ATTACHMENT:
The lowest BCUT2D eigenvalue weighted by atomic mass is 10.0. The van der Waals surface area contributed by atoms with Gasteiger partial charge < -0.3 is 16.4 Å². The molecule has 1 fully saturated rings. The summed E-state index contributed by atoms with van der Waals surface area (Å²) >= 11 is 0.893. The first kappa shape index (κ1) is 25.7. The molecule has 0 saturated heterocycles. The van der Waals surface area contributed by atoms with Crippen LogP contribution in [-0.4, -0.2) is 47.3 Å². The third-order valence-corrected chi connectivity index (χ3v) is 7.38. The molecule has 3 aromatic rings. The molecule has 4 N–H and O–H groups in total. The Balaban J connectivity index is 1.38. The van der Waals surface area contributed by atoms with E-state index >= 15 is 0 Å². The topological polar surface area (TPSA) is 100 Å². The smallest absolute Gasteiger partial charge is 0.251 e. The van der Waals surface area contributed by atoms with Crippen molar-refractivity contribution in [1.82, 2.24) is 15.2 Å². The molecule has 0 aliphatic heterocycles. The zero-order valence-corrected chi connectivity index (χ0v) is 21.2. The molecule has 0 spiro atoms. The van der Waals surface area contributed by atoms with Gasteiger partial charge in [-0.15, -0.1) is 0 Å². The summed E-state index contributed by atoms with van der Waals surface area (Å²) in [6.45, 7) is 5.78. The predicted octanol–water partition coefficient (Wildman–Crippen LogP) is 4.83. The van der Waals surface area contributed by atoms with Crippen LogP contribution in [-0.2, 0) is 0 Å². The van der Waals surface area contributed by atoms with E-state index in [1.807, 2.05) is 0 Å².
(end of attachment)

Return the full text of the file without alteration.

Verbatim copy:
The lowest BCUT2D eigenvalue weighted by atomic mass is 10.0. The van der Waals surface area contributed by atoms with Gasteiger partial charge < -0.3 is 16.4 Å². The molecule has 1 fully saturated rings. The summed E-state index contributed by atoms with van der Waals surface area (Å²) >= 11 is 0.893. The first kappa shape index (κ1) is 25.7. The molecule has 0 saturated heterocycles. The van der Waals surface area contributed by atoms with Crippen LogP contribution in [-0.4, -0.2) is 47.3 Å². The third-order valence-corrected chi connectivity index (χ3v) is 7.38. The molecule has 3 aromatic rings. The molecule has 4 N–H and O–H groups in total. The Balaban J connectivity index is 1.38. The van der Waals surface area contributed by atoms with E-state index >= 15 is 0 Å². The topological polar surface area (TPSA) is 100 Å². The smallest absolute Gasteiger partial charge is 0.251 e. The van der Waals surface area contributed by atoms with Crippen molar-refractivity contribution in [1.82, 2.24) is 15.2 Å². The molecule has 0 aliphatic heterocycles. The zero-order valence-corrected chi connectivity index (χ0v) is 21.2. The molecule has 0 spiro atoms. The van der Waals surface area contributed by atoms with Gasteiger partial charge in [-0.15, -0.1) is 0 Å². The summed E-state index contributed by atoms with van der Waals surface area (Å²) in [6.45, 7) is 5.78. The predicted octanol–water partition coefficient (Wildman–Crippen LogP) is 4.83. The van der Waals surface area contributed by atoms with Crippen LogP contribution in [-0.2, 0) is 0 Å². The van der Waals surface area contributed by atoms with E-state index in [1.807, 2.05) is 0 Å².